MODELLING HIGH-SPEED RAILWAY-INDUCED VIBRATIONS AROUND TUNNELS (GROUND-SUPPORT)

Lead Research Organisation: University of Leeds
Department Name: School of Earth and Environment

Abstract

SCIENTIFIC BACKGROUND
The demand for fast commuting between densely populated cities has increased over the last 30 years. This is evident with the existence of high-speed railway lines mainly in central Europe where within in 2 hours you can travel 500 - 600 km. The need of such infrastructures has risen along with the technological advancement and the environmental advantage to cars and social benefits that encounters. The latter implies that the number of railway tunnels connecting (remote) areas faster due to topographical limitations has also risen. One of the key considerations on railways tunnels especially high speed lines is the propagation of vibrations generated as the train(s) passes through. Although significant scientific progress has been made on investigating and analyzing on the ground vibrations from high speed rail lines (Connolly et al. 2013; 2015; 2016), it focuses commonly on embankments and soils. There is a gap of scientific knowledge in the tunneling environment where the vibrations propagate from the tunnel support to the surrounding rock or ground. The proposed project aims to develop a better understanding of the tunnel behaviour due to the initiation and propagation of vibrations induced in high speed railways. More specifically the main focus of this project is to investigate how the vibrations propagate from the support system to the ground and this system's interface as different rocks (rock masses) and different types of ground behave in different ways when subjected to dynamic loading, especially over time. One of the main factors controlling their mechanical behaviour is geology and more specifically the mineralogical content and its structural characteristics (Paraskevopoulou, 2016, et al. 2017, 2018). During tunnel construction there is re-distribution of stresses around the tunnel vicinity that creates the Excavation Damaged Zone (EDZ) in which new cracks and fractures are formed and or existing cracks and fractures propagate and dilate which can lead to progressive damage and failure over time. The wave propagation path (of vibrations) is directly influenced by the latter, as it depends on the discontinuities (joints, faults etc), elements of weaknesses (shear zones, geological contacts etc) on the geological setting and fracture stiffness (Hildyard, 2007). The EDZ can be deteriorated further and further damaged by fracture initiation due to the high-speed railway induced vibrations. Being able to predict the tunnel system's reaction during high-speed railway operations can be paramount of importance especially for the system's lifetime and therefore its resilience. The project will involve field work for sample collection to specific tunnel HS2 sites, experimental testing on 3-D physical models to simulate in a smaller scale the real problem and monitor the system's response using sensors and as well numerical analyses using finite-element, finite-difference, distinct-element methods. The results of the experimental testing will be used to numerical analyses in order to develop a constitutive model that can describe the response of the interface between the tunnel structural support elements and the ground. The ultimate goal of this project is to develop practical tools and models that can find use not only in the field of research but also in industry is of utmost importance.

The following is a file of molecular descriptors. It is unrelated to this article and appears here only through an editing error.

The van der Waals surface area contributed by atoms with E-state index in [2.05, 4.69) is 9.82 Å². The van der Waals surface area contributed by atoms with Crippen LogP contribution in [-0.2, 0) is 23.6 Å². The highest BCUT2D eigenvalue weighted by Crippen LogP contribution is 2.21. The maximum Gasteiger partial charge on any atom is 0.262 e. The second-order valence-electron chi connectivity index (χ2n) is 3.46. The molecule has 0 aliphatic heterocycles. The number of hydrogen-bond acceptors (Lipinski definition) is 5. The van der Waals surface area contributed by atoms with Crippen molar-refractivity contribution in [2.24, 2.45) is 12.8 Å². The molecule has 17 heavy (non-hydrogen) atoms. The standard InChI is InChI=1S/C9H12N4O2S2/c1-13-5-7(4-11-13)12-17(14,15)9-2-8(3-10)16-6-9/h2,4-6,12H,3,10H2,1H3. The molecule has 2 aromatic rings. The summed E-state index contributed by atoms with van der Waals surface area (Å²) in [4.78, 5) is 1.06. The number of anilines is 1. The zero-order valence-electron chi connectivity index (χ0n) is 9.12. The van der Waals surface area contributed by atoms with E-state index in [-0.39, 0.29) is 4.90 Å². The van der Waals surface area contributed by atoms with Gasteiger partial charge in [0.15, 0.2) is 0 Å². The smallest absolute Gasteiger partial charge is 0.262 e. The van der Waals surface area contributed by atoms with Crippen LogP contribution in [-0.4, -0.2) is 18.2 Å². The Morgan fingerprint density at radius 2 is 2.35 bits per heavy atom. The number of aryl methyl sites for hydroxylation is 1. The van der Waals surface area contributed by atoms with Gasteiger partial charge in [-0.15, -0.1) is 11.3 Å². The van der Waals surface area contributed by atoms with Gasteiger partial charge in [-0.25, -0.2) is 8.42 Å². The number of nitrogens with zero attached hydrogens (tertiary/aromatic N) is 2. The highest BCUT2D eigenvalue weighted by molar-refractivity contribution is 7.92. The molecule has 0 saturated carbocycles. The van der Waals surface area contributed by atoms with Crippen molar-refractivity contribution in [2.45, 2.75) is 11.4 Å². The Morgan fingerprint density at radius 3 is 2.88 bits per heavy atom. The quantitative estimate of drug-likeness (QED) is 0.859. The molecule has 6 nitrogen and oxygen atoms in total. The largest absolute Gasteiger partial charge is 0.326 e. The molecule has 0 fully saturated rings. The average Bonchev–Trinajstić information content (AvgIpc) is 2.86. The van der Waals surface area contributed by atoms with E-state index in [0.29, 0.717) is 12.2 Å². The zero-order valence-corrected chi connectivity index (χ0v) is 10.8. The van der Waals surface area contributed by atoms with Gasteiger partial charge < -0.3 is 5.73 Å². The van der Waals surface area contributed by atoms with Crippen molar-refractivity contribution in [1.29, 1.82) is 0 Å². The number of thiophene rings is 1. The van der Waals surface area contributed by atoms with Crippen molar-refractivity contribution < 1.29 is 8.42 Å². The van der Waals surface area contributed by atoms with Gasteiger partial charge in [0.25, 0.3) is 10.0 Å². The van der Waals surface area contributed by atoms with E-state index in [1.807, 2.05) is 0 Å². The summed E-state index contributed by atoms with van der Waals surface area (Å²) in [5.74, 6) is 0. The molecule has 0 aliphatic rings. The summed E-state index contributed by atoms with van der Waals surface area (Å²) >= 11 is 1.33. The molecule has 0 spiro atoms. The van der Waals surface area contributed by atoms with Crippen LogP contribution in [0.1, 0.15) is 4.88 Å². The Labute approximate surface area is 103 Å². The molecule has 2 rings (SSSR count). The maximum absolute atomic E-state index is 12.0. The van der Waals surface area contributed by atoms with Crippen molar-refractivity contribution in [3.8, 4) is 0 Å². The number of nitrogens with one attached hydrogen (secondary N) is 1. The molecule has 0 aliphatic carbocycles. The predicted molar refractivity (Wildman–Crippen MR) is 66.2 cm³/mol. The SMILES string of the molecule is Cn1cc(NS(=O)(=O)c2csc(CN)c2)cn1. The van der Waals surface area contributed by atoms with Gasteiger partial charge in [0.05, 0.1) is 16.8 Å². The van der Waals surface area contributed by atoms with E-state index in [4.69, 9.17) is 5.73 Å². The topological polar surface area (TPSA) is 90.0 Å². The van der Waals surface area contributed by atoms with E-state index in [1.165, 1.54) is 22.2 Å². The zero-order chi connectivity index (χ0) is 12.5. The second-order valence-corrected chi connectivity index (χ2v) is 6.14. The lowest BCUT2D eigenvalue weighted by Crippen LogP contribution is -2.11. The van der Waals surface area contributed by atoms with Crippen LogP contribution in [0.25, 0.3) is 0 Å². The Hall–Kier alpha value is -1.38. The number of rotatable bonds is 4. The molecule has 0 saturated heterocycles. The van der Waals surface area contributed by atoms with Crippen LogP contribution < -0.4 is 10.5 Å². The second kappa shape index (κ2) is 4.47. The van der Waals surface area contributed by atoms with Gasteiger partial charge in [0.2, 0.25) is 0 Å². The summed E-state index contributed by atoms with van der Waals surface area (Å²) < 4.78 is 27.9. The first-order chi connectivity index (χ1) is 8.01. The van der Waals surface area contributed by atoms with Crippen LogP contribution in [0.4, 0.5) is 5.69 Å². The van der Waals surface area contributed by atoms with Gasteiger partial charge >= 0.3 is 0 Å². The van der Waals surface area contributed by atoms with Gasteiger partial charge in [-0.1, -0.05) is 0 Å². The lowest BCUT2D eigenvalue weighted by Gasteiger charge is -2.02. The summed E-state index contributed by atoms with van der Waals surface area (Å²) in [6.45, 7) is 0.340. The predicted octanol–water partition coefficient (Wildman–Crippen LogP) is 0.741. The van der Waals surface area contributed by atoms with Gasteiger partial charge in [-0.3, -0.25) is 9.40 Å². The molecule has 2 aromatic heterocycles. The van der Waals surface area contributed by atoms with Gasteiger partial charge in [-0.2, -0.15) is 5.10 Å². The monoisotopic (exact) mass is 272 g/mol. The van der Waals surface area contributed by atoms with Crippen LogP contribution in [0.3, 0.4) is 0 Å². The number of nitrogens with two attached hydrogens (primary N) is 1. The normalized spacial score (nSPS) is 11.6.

AIMS AND OBJECTIVES
The main aim is to develop a better understanding of the tunnel behaviour due to the initiation and propagation of vibrations induced in high speed railways. objectives include:-
- Developing constitutive relationships to describe the mechanical behaviour of the tunnel (ground-support) system during high-speed railway induced vibrations
- Gaining understanding of how the vibration-induced mechanisms can affect the mechanical behaviour on a range of time-scales.
- Assessing the implications of these results for issues such as closure (or non-closure) of fractures, long-term

Publications

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Studentship Projects

Project Reference Relationship Related To Start End Student Name
EP/R513258/1 01/10/2018 30/09/2023
2273602 Studentship EP/R513258/1 01/10/2019 31/03/2023 Harry Holmes